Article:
Each person in turn reads a note out loud and then all discuss it. The person who has read a note should be the first to comment on it. Let everyone in the group read in turn, and continue going around.
Homework: Prepare for the next meeting by reading the notes in the suggested pleiads.
Then, make your own pleiad connected to the topic and theme! To construct pleiads is an interesting and instructive work. Start by choosing a topic. Look through Realizing Soul and chose notes that are related to the topic. The richness of notes in the book provide many possibilities.
Share your own pleiads with the group.
The first meeting—Theme 1—Our true reality
Materialistic science denies that we have a reality other than the human body, and claims that the brain produces our consciousness.
“The materialistic notion that individual centres of intelligent life could have been produced by non-intelligent “matter” is an utter absurdity.” (2)
We live, at the same time, on two levels of consciousness—paradoxically without knowing it. The lower, the ego-level, is known by everyone while the higher, the soul-level, is unknown for most of us. Please observe that we are not talking about two consciousnesses, but about different levels of a single consciousness.
“He has a double existence, with the frontal part of his consciousness in time and the real part out of time. All the miseries and misfortunes which may enter into the one part will make no difference to the blessed tranquillity which permanently reigns in the other.” (4)
All people have intuitions. But how many understand that it is the Soul that knocks when our intuitions come? And how many realize what a central role intuition plays in our lives?
“. . . among all the varied powers of the mind, a properly unfolded intuition is indeed one of the most priceless anyone could have. It always warns against wrong courses and often counsels the right ones . . .” (191)
An intuition can be deepened and extended to a glimpse of the Soul. The glimpse may last only a short moment, but we can never forget it and we will always long for another.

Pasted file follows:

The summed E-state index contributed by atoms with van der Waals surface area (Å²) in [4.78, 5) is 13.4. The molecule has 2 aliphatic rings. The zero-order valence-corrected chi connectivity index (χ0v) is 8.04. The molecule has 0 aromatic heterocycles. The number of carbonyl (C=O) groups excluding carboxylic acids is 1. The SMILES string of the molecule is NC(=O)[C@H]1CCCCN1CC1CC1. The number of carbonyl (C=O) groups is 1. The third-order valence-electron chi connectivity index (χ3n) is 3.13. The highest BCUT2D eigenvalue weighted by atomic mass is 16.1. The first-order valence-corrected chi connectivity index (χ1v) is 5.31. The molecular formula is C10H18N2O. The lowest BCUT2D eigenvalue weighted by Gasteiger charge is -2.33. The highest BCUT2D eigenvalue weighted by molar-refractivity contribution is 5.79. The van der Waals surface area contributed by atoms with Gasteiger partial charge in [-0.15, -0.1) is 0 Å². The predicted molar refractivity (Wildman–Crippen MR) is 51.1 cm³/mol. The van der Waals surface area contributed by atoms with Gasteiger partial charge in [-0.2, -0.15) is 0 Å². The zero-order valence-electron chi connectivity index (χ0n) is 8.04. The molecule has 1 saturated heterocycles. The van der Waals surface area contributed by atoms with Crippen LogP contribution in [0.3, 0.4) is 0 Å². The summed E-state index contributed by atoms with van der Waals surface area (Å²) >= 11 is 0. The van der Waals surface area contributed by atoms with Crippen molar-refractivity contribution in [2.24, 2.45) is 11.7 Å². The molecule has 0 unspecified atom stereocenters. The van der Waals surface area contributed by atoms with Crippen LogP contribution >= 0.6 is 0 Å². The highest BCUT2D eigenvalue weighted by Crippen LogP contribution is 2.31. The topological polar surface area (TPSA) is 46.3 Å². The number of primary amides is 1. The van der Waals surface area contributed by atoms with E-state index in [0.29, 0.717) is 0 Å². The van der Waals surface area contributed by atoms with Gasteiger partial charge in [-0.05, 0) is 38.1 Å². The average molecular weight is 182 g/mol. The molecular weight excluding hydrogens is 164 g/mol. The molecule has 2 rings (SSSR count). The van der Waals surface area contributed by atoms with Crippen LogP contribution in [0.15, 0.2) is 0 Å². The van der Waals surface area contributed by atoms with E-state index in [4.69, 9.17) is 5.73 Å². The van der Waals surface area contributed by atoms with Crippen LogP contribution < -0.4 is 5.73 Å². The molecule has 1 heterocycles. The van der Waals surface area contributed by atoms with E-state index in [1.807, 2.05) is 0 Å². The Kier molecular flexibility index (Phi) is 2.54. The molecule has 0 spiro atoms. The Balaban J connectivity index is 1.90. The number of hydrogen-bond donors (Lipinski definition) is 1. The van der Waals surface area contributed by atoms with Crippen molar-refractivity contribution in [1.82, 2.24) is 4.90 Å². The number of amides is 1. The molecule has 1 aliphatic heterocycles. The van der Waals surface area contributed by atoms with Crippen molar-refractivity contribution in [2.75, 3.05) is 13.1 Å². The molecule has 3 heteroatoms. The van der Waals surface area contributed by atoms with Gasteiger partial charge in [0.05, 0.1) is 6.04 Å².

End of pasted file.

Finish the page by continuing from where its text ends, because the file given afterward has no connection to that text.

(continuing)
“The experience explains a man to himself for the first time, lights up the fact that he lives in two planes at one and the same time. It reveals his ego as the illusion which envelops his consciousness and his Overself as the reality behind his consciousness.” (286)
The glimpse is our first direct experience of the soul. It not only shows that the Soul exists, that it is fully real, but that it is our inner being, that we are it.
This living demonstration of the Soul’s reality, is nothing less that a temporary enlightenment. It gives a foretaste of the permanent spiritual awakening.
“ . . . he knows now by unshakeable conviction and by this vivid demonstration that the durable realization of the Soul is what he is here on earth for . . .” (294)
There is no need for an outer authority to confirm the experience’s authenticity.
“The sage is a man who lives in constant truth-remembrance. He has realized the existence of the Overself, he knows that he partakes of Its life, immortal and infinite . . .” (333)
Paul Brunton marvelously explains the mysteries of intuition, glimpses of the Soul and the permanent spiritual awakening.
Start the first session by reading through the Study Guide aloud. That gives everyone in the group an overview of the coming work.
Next you are ready to read and discuss the Notes in the pleiads on the first theme.
1. Our true identity: 1 5 6 13 15 16 17
2. Two levels of consciousness: 3 8 14 18 35 51 63
3. Source and nature: 9 10 11 25 27 29 65
4. “The kingdom of heaven is within”: 33 34 37 38 39 44 53
5. Ever present: 45 54 55 56 58 60 306
6. The gentle voice of the Overself: 186 190 192 197 209 211 223
7. The nature of intuition: 187 195 196 199 216 221 226
8. Where does it come from: 188 189 193 194 204 205 238
9. Cooperate with your intuition: 202 214 217 220 227 251 255
10. The glimpse, an unforgettable experience: 257 258 260 261 262 264 267
11. Confirmation and evidence : 268 271 278 279 281 283 297
12. A new dimension of life: 282 295 300 302 303 305 331
13. A feeling of security: 263 265 275 280 301 317 318
14. Love welling up from an inner centre: 319 320 321 322 323 324 325
15. The Sage: 336 338 339 342 344 347 357
16. Established in the divine: 334 348 353 354 355 360 361
The second meeting—Theme 1—Our true reality, continued
Continue the readings and discussion on theme one!
The third meeting—Theme 2—The Ego
“The ego self is the creature born out of man’s own doing and thinking, slowly changing and growing . . .” (84)
We must study the ego illusion thoroughly in order to free ourselves from it. Seeing through the ego’s unreality and transience is the first liberation in the awakening process.
The ego does not easily give up its hold. But as its dominance lessens, the light of the Soul may shine through our thoughts and feelings, our words and actions.
Discuss the ego illusion:
17. A transient shadow: 69 70 71 78 80 112 266
18. An idea which changes from year to year: 72 73 75 76 89 97 100
19. Prisoner of the past: 93 96 98 99 101 165 420
20. The ego is not the real I: 66 67 68 77 94 128 161
21. The body: 120 122 123 125 129 137 138
22. Character and karma: 142 143 144 146 147 149 153
23. Living in the ego: 164 167 285 375 385 386 388
“Keep on thinking about the differences between the personal ego and the impersonal Overself until you become thoroughly familiar with them.” (92)
The fourth meeting—Theme 3—The Short Path